Side-Effects and Special Precautions

The most frequent adverse effects associated with Atorvastatin therapy, in patients participating in controlled clinical studies were: diarrhoea, constipation, flatulence, dyspepsia, abdominal pain, headache, nausea, myalgia, arthralgia, asthenia, insomnia and rash.

The following side-effects have also been reported in clinical trials:

muscle cramps, myositis, myopathy, paraesthesia, peripheral neuropathy, pancreatitis, hepatitis, cholestatic jaundice, anorexia, vomiting, alopecia, pruritus, impotence, hyperglycaemia and hypoglycaemia. Allergic reactions have been reported rarely. Atorvastatin may cause elevation of creatine phosphokinase and dose-related increases in transaminase levels may occur.

Interactions

As with other HMG-CoA reductase inhibitors the risk of myopathy during treatment with LIPSAVA is increased with concurrent administration of immunosuppressive drugs, fibric acid derivatives, macrolide antibiotics, e.g. erythromycin, azole antifungals, e.g. clotrimazole, or niacin (nicotinic acid)

Antacid: Co-administration of an oral antacid suspension containing magnesium and aluminium hydroxides with Atorvastatin decreased plasma concentrations of atorvastatin approximately 35%; however, LDL C reduction was not altered.

Antipyrine: Because Atorvastatin does not affect the pharmacokinetics of antipyrine, interactions with other drugs metabolized via the same cytochrome isozymes are not expected.

Colestipol: Plasma concentrations of atorvastatin decreased approximately 25% when colestipol and LIPSAVA were coadministered. However, LDL C reduction was greater when Atorvastatin and colestipol were co-administered than when either

drug was given alone.

Cholestyramine: No data is available.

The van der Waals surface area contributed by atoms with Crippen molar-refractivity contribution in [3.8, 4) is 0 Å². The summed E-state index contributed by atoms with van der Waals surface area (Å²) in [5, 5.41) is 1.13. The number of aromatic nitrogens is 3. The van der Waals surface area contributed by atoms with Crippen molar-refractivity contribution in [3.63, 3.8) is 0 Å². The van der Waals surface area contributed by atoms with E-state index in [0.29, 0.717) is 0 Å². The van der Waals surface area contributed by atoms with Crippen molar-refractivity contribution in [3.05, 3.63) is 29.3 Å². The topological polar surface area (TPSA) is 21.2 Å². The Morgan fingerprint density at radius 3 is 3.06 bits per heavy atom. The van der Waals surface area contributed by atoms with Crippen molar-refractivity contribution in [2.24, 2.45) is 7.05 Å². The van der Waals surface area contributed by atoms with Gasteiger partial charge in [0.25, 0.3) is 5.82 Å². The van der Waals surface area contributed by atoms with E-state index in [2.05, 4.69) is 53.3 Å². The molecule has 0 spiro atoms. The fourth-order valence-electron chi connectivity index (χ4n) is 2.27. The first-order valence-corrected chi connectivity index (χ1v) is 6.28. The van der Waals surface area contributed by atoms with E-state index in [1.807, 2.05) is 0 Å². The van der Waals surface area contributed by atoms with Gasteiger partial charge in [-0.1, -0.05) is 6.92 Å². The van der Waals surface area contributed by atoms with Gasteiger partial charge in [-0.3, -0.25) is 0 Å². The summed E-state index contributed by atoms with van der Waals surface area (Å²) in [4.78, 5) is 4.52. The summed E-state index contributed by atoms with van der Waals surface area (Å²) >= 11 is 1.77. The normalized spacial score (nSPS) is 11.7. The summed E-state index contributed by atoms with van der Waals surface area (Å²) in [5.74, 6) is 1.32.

Cimetidine: Atorvastatin plasma concentrations and LDL C reduction were not altered by co-administration of cimetidine.

Digoxin: Co-administration of multiple doses of Atorvastatin and digoxin increased steady-state plasma digoxin concentrations by approximately 20%. Patients taking digoxin should be monitored appropriately.

Erythromycin: In healthy individuals, plasma concentrations of Atorvastatin increased approximately 40% with co-administration of Atorvastatin and erythromycin, a known inhibitor of cytochrome P450 3A4  Oral contraceptives: Co-administration of Atorvastatin and an oral contraceptive increased AUC values of norethindrone and ethinyl estradiol approximately 30% and 20%, respectively. These increases should be considered when selecting an oral

contraceptive for a woman taking atorvastatin.

Warfarin: Atorvastatin had no clinically significant effect on prothrombin time when administered to patients receiving combined Atorvastatin and warfarin therapy for two weeks. Nevertheless, patients receiving LIPSAVA should be closely monitored when Atorvastatin is combined with warfarin therapy.

Other Concomitant Therapy: In clinical studies, Atorvastatin was used concomitantly with antihypertensive agents and oestrogen replacement therapy without evidence of clinically significant

adverse interactions. Interaction studies with specific agents have not been conducted.

Known Symptoms of Over dosage and Particulars of its Treatment There is no specific treatment for atorvastatin over-dosage. In the event of an overdose, the patient should be treated symptomatically, and supportive measures instituted as required. Due to extensive drug binding to plasma proteins, hemodialysis is not expected to significantly enhance atorvastatin clearance.

Presentation

10 tablets in a blister, such three blister strips are in a mono carton.

Storage

Store in a dry place below 30°C. Protect from light.

Keep out of reach of children.

Shelf Life: 36 months from the date